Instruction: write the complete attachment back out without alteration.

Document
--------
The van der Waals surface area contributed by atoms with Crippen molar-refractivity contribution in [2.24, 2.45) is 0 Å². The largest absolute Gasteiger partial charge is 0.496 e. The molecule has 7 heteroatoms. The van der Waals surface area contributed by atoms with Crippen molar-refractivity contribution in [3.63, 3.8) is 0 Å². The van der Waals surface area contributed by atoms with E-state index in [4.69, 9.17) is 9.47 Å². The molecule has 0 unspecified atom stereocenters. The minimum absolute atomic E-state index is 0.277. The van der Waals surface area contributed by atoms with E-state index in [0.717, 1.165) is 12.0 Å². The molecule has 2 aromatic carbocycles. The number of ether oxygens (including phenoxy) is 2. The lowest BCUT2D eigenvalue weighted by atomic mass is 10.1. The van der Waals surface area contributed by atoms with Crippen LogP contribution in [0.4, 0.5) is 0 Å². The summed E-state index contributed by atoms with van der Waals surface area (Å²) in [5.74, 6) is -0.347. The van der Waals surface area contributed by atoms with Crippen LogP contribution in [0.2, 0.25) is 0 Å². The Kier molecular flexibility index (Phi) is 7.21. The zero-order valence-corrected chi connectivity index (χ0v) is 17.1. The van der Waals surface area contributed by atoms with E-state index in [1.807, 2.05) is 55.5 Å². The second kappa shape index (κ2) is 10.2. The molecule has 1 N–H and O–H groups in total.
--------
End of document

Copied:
The van der Waals surface area contributed by atoms with Crippen molar-refractivity contribution in [2.24, 2.45) is 0 Å². The largest absolute Gasteiger partial charge is 0.496 e. The molecule has 7 heteroatoms. The van der Waals surface area contributed by atoms with Crippen molar-refractivity contribution in [3.63, 3.8) is 0 Å². The van der Waals surface area contributed by atoms with E-state index in [4.69, 9.17) is 9.47 Å². The molecule has 0 unspecified atom stereocenters. The minimum absolute atomic E-state index is 0.277. The van der Waals surface area contributed by atoms with E-state index in [0.717, 1.165) is 12.0 Å². The molecule has 2 aromatic carbocycles. The number of ether oxygens (including phenoxy) is 2. The lowest BCUT2D eigenvalue weighted by atomic mass is 10.1. The van der Waals surface area contributed by atoms with Crippen LogP contribution in [0.4, 0.5) is 0 Å². The summed E-state index contributed by atoms with van der Waals surface area (Å²) in [5.74, 6) is -0.347. The van der Waals surface area contributed by atoms with Crippen LogP contribution in [0.2, 0.25) is 0 Å². The Kier molecular flexibility index (Phi) is 7.21. The zero-order valence-corrected chi connectivity index (χ0v) is 17.1. The van der Waals surface area contributed by atoms with E-state index in [1.807, 2.05) is 55.5 Å². The second kappa shape index (κ2) is 10.2. The molecule has 1 N–H and O–H groups in total.